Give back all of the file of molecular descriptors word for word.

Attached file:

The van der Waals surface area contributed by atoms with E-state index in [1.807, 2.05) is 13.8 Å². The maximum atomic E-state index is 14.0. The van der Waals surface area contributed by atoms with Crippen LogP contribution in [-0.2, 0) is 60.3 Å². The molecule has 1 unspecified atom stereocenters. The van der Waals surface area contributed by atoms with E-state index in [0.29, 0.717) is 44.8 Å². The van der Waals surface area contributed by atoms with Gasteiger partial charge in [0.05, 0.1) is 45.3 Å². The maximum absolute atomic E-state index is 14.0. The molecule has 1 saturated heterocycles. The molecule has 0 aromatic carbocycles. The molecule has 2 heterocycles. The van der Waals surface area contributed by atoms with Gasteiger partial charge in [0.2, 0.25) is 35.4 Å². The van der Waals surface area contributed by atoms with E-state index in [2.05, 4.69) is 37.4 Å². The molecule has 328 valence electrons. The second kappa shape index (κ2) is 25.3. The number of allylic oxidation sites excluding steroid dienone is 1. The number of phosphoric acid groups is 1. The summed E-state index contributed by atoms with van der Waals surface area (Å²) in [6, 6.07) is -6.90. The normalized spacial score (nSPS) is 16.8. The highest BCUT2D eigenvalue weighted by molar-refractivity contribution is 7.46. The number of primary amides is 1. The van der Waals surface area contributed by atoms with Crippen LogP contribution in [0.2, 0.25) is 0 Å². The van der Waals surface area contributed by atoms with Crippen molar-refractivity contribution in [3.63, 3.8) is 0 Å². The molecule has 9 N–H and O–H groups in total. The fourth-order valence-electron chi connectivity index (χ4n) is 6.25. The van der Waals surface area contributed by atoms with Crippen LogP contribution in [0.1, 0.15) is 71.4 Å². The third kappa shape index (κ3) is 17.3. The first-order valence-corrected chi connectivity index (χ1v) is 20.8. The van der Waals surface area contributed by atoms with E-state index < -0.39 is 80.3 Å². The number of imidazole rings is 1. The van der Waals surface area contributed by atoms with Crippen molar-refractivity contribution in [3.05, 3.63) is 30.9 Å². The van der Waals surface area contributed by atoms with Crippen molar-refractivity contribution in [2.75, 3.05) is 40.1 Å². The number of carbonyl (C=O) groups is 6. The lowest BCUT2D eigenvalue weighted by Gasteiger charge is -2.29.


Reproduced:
The van der Waals surface area contributed by atoms with E-state index in [1.807, 2.05) is 13.8 Å². The maximum atomic E-state index is 14.0. The van der Waals surface area contributed by atoms with Crippen LogP contribution in [-0.2, 0) is 60.3 Å². The molecule has 1 unspecified atom stereocenters. The van der Waals surface area contributed by atoms with E-state index in [0.29, 0.717) is 44.8 Å². The van der Waals surface area contributed by atoms with Gasteiger partial charge in [0.05, 0.1) is 45.3 Å². The maximum absolute atomic E-state index is 14.0. The molecule has 1 saturated heterocycles. The molecule has 0 aromatic carbocycles. The molecule has 2 heterocycles. The van der Waals surface area contributed by atoms with Gasteiger partial charge in [0.2, 0.25) is 35.4 Å². The van der Waals surface area contributed by atoms with E-state index in [2.05, 4.69) is 37.4 Å². The molecule has 328 valence electrons. The second kappa shape index (κ2) is 25.3. The number of allylic oxidation sites excluding steroid dienone is 1. The number of phosphoric acid groups is 1. The summed E-state index contributed by atoms with van der Waals surface area (Å²) in [6, 6.07) is -6.90. The normalized spacial score (nSPS) is 16.8. The highest BCUT2D eigenvalue weighted by molar-refractivity contribution is 7.46. The number of primary amides is 1. The van der Waals surface area contributed by atoms with Crippen LogP contribution in [0.2, 0.25) is 0 Å². The van der Waals surface area contributed by atoms with Crippen molar-refractivity contribution in [3.63, 3.8) is 0 Å². The molecule has 9 N–H and O–H groups in total. The fourth-order valence-electron chi connectivity index (χ4n) is 6.25. The van der Waals surface area contributed by atoms with Crippen LogP contribution in [0.1, 0.15) is 71.4 Å². The third kappa shape index (κ3) is 17.3. The first-order valence-corrected chi connectivity index (χ1v) is 20.8. The van der Waals surface area contributed by atoms with E-state index < -0.39 is 80.3 Å². The number of imidazole rings is 1. The van der Waals surface area contributed by atoms with Crippen molar-refractivity contribution in [3.05, 3.63) is 30.9 Å². The van der Waals surface area contributed by atoms with Crippen molar-refractivity contribution in [2.75, 3.05) is 40.1 Å². The number of carbonyl (C=O) groups is 6. The lowest BCUT2D eigenvalue weighted by Gasteiger charge is -2.29.